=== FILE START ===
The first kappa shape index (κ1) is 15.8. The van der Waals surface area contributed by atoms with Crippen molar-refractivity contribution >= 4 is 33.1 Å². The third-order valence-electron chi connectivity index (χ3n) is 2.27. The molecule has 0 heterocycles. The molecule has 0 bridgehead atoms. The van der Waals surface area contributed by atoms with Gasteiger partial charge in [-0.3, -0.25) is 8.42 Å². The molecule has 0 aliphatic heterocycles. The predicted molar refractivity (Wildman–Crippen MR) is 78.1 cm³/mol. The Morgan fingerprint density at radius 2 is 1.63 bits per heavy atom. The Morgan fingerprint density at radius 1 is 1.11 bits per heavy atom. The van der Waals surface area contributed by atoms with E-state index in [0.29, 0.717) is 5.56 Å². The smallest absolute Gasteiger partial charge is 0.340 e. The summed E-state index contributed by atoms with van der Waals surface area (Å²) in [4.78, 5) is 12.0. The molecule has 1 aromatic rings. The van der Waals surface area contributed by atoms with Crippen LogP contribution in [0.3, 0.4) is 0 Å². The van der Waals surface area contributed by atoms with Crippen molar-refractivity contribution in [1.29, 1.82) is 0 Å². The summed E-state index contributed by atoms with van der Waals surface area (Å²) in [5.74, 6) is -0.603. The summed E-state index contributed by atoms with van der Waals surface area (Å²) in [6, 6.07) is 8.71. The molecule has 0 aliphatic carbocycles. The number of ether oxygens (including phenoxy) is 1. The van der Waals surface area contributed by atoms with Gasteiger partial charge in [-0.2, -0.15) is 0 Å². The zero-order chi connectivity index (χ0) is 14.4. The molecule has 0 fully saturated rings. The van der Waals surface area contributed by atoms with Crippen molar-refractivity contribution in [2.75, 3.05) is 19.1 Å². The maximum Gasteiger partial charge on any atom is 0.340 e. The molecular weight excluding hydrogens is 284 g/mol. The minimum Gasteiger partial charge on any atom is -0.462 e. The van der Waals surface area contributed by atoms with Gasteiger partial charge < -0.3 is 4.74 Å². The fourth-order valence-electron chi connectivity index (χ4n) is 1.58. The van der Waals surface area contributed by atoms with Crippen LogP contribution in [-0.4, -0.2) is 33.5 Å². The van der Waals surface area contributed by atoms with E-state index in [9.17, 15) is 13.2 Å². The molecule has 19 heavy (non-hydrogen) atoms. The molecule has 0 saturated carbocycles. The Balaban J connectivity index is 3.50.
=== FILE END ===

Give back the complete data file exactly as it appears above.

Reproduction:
The first kappa shape index (κ1) is 15.8. The van der Waals surface area contributed by atoms with Crippen molar-refractivity contribution >= 4 is 33.1 Å². The third-order valence-electron chi connectivity index (χ3n) is 2.27. The molecule has 0 heterocycles. The molecule has 0 bridgehead atoms. The van der Waals surface area contributed by atoms with Gasteiger partial charge in [-0.3, -0.25) is 8.42 Å². The molecule has 0 aliphatic heterocycles. The predicted molar refractivity (Wildman–Crippen MR) is 78.1 cm³/mol. The Morgan fingerprint density at radius 2 is 1.63 bits per heavy atom. The Morgan fingerprint density at radius 1 is 1.11 bits per heavy atom. The van der Waals surface area contributed by atoms with E-state index in [0.29, 0.717) is 5.56 Å². The smallest absolute Gasteiger partial charge is 0.340 e. The summed E-state index contributed by atoms with van der Waals surface area (Å²) in [4.78, 5) is 12.0. The molecule has 1 aromatic rings. The van der Waals surface area contributed by atoms with Crippen LogP contribution in [0.3, 0.4) is 0 Å². The van der Waals surface area contributed by atoms with Crippen molar-refractivity contribution in [1.29, 1.82) is 0 Å². The summed E-state index contributed by atoms with van der Waals surface area (Å²) in [5.74, 6) is -0.603. The summed E-state index contributed by atoms with van der Waals surface area (Å²) in [6, 6.07) is 8.71. The molecule has 0 aliphatic carbocycles. The number of ether oxygens (including phenoxy) is 1. The van der Waals surface area contributed by atoms with Gasteiger partial charge in [-0.2, -0.15) is 0 Å². The zero-order chi connectivity index (χ0) is 14.4. The molecule has 0 fully saturated rings. The van der Waals surface area contributed by atoms with Crippen molar-refractivity contribution in [2.75, 3.05) is 19.1 Å². The maximum Gasteiger partial charge on any atom is 0.340 e. The molecular weight excluding hydrogens is 284 g/mol. The minimum Gasteiger partial charge on any atom is -0.462 e. The van der Waals surface area contributed by atoms with Gasteiger partial charge < -0.3 is 4.74 Å². The fourth-order valence-electron chi connectivity index (χ4n) is 1.58. The van der Waals surface area contributed by atoms with Crippen LogP contribution in [-0.4, -0.2) is 33.5 Å². The van der Waals surface area contributed by atoms with E-state index in [9.17, 15) is 13.2 Å². The molecule has 19 heavy (non-hydrogen) atoms. The molecule has 0 saturated carbocycles. The Balaban J connectivity index is 3.50.